In terms of M&A timing, these technology companies will need to acquire startups post-IPO and use their public stock as M&A currency. In most technology buyouts, any excess cash has been used to consummate the transaction and the balance sheet becomes loaded with debt.
Technology companies that go through the privatization and re-IPO process emerge with improved financials, but they lack the innovation and new products needed to maintain long-term competitiveness and revenue growth. This situation will ultimately create opportunities for venture-backed startups.”
George Hoyem and Richard Yen, Blueprint Ventures
There is rarely any extra cash in these companies available to acquire new companies, so while private, growth through M&A is unlikely. Acquisition targets are also less likely to consummate a private-to-private stock transaction because there isn’t an easy way to liquidate their holdings. As such, tech buyouts will often wait to get public again before aggressively pursuing acquisitions.
Software heavyweight Corel is evidence of this trend of companies that were taken private becoming acquisitive after their new IPO. Founded in 1985, Corel was a major software developer famous for launching key software titles including CorelDRAW and WordPerfect in the 1990s.
After hitting upon hard times, Corel was bought out and taken private by Vector Capital in 2003. Vector turned around the business and took Corel public again in early 2006. The R&D reduction that occurred between 2003 and 2006 left Corel’s product pipeline empty. As a result, Corel has used acquisitions rather than internal innovation as a means for revenue growth. In less than a year after the IPO, Corel acquired three companies to bulk up its product line and spur inorganic growth: WinZip Computing, a maker of compression utility software that had previously been bought out by Vector; InterVideo, a maker of video and multimedia software; and U-Lead Systems, a maker of video imaging and DVD authoring software.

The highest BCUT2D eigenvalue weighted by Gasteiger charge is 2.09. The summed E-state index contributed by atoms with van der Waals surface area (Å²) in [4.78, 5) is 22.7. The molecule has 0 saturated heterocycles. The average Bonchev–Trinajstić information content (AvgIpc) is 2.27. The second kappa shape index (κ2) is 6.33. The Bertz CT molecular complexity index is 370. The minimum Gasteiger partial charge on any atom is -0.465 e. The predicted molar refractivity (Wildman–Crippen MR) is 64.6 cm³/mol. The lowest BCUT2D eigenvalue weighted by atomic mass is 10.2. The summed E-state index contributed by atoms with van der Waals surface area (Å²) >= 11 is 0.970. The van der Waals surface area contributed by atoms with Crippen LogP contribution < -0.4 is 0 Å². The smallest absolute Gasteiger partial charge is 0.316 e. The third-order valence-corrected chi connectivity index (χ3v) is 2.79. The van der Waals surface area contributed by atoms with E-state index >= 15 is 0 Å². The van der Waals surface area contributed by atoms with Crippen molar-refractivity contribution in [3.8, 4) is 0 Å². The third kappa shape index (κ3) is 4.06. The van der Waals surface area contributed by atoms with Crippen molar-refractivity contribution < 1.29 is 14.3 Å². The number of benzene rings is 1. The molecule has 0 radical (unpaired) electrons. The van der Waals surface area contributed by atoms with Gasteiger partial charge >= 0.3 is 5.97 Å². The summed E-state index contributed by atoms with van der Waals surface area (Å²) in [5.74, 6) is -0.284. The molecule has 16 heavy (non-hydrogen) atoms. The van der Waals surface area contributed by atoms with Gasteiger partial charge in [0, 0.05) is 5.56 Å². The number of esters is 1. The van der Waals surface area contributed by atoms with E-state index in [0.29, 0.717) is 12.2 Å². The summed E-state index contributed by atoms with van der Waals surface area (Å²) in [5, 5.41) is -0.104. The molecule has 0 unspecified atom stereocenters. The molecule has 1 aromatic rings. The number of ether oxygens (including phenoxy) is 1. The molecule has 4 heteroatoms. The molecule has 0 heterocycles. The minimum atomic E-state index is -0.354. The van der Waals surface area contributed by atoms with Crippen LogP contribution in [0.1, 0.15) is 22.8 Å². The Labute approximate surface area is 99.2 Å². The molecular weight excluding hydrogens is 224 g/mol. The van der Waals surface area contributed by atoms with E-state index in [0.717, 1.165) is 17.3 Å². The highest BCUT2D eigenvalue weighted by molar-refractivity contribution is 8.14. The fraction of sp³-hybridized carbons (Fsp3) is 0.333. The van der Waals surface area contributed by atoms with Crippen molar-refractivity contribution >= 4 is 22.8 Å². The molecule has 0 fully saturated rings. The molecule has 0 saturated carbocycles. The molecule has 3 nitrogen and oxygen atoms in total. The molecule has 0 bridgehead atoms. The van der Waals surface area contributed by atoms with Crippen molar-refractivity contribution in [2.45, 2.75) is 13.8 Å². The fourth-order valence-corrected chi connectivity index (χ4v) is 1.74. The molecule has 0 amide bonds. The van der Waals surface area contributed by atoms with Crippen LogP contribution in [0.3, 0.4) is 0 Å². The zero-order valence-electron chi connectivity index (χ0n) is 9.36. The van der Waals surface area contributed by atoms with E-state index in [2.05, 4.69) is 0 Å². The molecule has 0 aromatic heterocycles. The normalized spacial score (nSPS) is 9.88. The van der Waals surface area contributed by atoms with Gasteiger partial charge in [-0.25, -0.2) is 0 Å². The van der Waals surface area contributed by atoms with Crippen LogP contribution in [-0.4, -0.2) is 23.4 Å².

VCs as barbarians
Current buyout trends have created an opportunity for VCs to overtake buyout moguls as the barbarians at the gate. As more technology companies get taken private and the IPO market continues to improve, a large backlog of technology M&A demand will develop in the next few years. This imbalance of supply and demand has already contributed to higher average U.S. venture-backed M&A transaction values, which doubled from $38.3 million in 2003 to $76.3 million in 2006 and rose further to $98.9 million in the first quarter of 2007. Increased demand from technology buyouts to acquire innovative startups will result in even higher M&A valuations going forward.
The R&D rationalization also creates an interesting opportunity for venture investors to pursue Corporate IP Spinouts. Buyout firms are likely to focus on a company’s core revenue-generating products and slash early stage product lines that are a year or two away from meaningful revenue. These products may have had tens of millions of dollars of prior R&D and represent highly disruptive technology, yet they are no longer strategic to its new penny-pinching parent. Venture firms that collaborate with these buyout firms can cull through the R&D remains and extract valuable technology and intellectual property. These key assets can serve as the foundation for successful venture-backed startups.
As venture investors, we hope the roaring buyout market continues to flourish, as their success bodes well for our success. With mega-buyout shops raising bigger funds, doing more deals and stripping target companies down to size, they create even more opportunities for VCs to do what we do best: drive innovation by funding new companies that create economic value through future growth. Are VCs better positioned than buyout funds to generate superior returns in the coming years? Only time will tell.
George Hoyem is a managing director of Blueprint Ventures, which makes seed-stage and early stage investments. Hoyem focuses on software, wireless, security and IT and communications infrastructure. He may be reached at firstname.lastname@example.org. Richard Yen is a principal with Blueprint Ventures. Yen focuses on infrastructure software, wireless technologies and consumer Internet. He can be reached at email@example.com.